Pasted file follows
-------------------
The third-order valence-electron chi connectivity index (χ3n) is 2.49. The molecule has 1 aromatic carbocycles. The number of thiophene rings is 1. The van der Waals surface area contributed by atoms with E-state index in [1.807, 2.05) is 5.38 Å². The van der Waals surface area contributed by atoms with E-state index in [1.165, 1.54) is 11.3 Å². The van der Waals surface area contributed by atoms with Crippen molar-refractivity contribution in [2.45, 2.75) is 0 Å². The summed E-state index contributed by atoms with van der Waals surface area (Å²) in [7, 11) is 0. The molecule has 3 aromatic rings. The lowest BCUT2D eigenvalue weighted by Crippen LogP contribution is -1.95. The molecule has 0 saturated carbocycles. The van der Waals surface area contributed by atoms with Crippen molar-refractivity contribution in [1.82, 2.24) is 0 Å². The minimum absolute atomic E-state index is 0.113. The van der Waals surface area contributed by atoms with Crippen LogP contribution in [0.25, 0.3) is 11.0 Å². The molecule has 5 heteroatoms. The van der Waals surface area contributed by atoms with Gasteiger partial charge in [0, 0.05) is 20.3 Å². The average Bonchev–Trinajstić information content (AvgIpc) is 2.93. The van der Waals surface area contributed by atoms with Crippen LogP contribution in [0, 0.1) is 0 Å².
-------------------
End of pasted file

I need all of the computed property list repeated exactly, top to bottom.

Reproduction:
The third-order valence-electron chi connectivity index (χ3n) is 2.49. The molecule has 1 aromatic carbocycles. The number of thiophene rings is 1. The van der Waals surface area contributed by atoms with E-state index in [1.807, 2.05) is 5.38 Å². The van der Waals surface area contributed by atoms with E-state index in [1.165, 1.54) is 11.3 Å². The van der Waals surface area contributed by atoms with Crippen molar-refractivity contribution in [2.45, 2.75) is 0 Å². The summed E-state index contributed by atoms with van der Waals surface area (Å²) in [7, 11) is 0. The molecule has 3 aromatic rings. The lowest BCUT2D eigenvalue weighted by Crippen LogP contribution is -1.95. The molecule has 0 saturated carbocycles. The van der Waals surface area contributed by atoms with Crippen molar-refractivity contribution in [1.82, 2.24) is 0 Å². The minimum absolute atomic E-state index is 0.113. The van der Waals surface area contributed by atoms with Crippen LogP contribution in [0.25, 0.3) is 11.0 Å². The molecule has 5 heteroatoms. The van der Waals surface area contributed by atoms with Gasteiger partial charge in [0, 0.05) is 20.3 Å². The average Bonchev–Trinajstić information content (AvgIpc) is 2.93. The van der Waals surface area contributed by atoms with Crippen LogP contribution in [0, 0.1) is 0 Å².